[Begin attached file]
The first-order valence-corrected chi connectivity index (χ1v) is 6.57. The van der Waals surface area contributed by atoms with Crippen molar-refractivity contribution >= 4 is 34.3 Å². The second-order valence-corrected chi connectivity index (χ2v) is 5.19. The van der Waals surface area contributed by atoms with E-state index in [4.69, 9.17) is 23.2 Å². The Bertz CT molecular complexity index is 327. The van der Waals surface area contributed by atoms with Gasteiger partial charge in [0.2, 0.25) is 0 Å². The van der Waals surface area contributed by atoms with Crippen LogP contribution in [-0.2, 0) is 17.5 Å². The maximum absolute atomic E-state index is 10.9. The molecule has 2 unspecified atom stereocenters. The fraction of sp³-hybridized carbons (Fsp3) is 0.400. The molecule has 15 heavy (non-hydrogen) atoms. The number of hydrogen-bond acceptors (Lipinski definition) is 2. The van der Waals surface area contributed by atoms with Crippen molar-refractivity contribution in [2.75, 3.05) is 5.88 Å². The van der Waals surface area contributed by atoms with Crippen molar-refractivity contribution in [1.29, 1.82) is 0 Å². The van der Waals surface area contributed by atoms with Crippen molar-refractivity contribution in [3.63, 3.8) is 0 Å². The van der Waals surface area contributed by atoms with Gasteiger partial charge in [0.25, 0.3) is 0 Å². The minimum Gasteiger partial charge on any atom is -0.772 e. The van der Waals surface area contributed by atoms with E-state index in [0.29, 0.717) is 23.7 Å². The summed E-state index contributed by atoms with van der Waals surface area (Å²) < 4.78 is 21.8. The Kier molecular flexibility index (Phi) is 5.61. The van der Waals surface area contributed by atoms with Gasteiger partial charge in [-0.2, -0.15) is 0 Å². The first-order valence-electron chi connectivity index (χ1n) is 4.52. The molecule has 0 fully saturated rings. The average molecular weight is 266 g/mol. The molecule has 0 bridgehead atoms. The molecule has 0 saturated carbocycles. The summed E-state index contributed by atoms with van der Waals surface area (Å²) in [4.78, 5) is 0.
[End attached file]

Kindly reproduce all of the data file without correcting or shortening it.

The first-order valence-corrected chi connectivity index (χ1v) is 6.57. The van der Waals surface area contributed by atoms with Crippen molar-refractivity contribution >= 4 is 34.3 Å². The second-order valence-corrected chi connectivity index (χ2v) is 5.19. The van der Waals surface area contributed by atoms with E-state index in [4.69, 9.17) is 23.2 Å². The Bertz CT molecular complexity index is 327. The van der Waals surface area contributed by atoms with Gasteiger partial charge in [0.2, 0.25) is 0 Å². The van der Waals surface area contributed by atoms with Crippen LogP contribution in [-0.2, 0) is 17.5 Å². The maximum absolute atomic E-state index is 10.9. The molecule has 2 unspecified atom stereocenters. The fraction of sp³-hybridized carbons (Fsp3) is 0.400. The molecule has 15 heavy (non-hydrogen) atoms. The number of hydrogen-bond acceptors (Lipinski definition) is 2. The van der Waals surface area contributed by atoms with Crippen molar-refractivity contribution in [2.75, 3.05) is 5.88 Å². The van der Waals surface area contributed by atoms with Crippen molar-refractivity contribution in [1.29, 1.82) is 0 Å². The van der Waals surface area contributed by atoms with Crippen molar-refractivity contribution in [3.63, 3.8) is 0 Å². The van der Waals surface area contributed by atoms with Gasteiger partial charge in [0.25, 0.3) is 0 Å². The minimum Gasteiger partial charge on any atom is -0.772 e. The van der Waals surface area contributed by atoms with E-state index in [0.29, 0.717) is 23.7 Å². The summed E-state index contributed by atoms with van der Waals surface area (Å²) < 4.78 is 21.8. The Kier molecular flexibility index (Phi) is 5.61. The van der Waals surface area contributed by atoms with Gasteiger partial charge in [-0.2, -0.15) is 0 Å². The first-order valence-electron chi connectivity index (χ1n) is 4.52. The molecule has 0 fully saturated rings. The average molecular weight is 266 g/mol. The molecule has 0 bridgehead atoms. The molecule has 0 saturated carbocycles. The summed E-state index contributed by atoms with van der Waals surface area (Å²) in [4.78, 5) is 0.